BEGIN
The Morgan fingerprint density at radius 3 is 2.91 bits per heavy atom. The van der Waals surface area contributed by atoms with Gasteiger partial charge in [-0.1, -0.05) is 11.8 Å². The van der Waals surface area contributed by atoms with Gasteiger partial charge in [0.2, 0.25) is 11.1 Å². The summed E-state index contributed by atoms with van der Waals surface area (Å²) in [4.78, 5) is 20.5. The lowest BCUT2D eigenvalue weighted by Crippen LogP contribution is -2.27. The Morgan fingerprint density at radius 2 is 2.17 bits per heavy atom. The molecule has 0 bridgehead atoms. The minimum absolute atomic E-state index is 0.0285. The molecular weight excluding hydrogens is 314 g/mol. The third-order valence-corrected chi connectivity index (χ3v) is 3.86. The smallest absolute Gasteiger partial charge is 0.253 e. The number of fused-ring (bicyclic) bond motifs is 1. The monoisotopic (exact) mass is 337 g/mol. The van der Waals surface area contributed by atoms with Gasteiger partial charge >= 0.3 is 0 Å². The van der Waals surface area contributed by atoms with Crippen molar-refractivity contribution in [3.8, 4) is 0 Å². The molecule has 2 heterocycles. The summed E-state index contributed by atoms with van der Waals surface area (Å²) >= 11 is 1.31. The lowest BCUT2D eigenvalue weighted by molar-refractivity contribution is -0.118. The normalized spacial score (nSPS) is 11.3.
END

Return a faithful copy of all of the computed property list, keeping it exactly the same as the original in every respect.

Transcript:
The Morgan fingerprint density at radius 3 is 2.91 bits per heavy atom. The van der Waals surface area contributed by atoms with Gasteiger partial charge in [-0.1, -0.05) is 11.8 Å². The van der Waals surface area contributed by atoms with Gasteiger partial charge in [0.2, 0.25) is 11.1 Å². The summed E-state index contributed by atoms with van der Waals surface area (Å²) in [4.78, 5) is 20.5. The lowest BCUT2D eigenvalue weighted by Crippen LogP contribution is -2.27. The Morgan fingerprint density at radius 2 is 2.17 bits per heavy atom. The molecule has 0 bridgehead atoms. The minimum absolute atomic E-state index is 0.0285. The molecular weight excluding hydrogens is 314 g/mol. The third-order valence-corrected chi connectivity index (χ3v) is 3.86. The smallest absolute Gasteiger partial charge is 0.253 e. The number of fused-ring (bicyclic) bond motifs is 1. The monoisotopic (exact) mass is 337 g/mol. The van der Waals surface area contributed by atoms with Gasteiger partial charge >= 0.3 is 0 Å². The van der Waals surface area contributed by atoms with Crippen molar-refractivity contribution in [3.8, 4) is 0 Å². The molecule has 2 heterocycles. The summed E-state index contributed by atoms with van der Waals surface area (Å²) >= 11 is 1.31. The lowest BCUT2D eigenvalue weighted by molar-refractivity contribution is -0.118. The normalized spacial score (nSPS) is 11.3.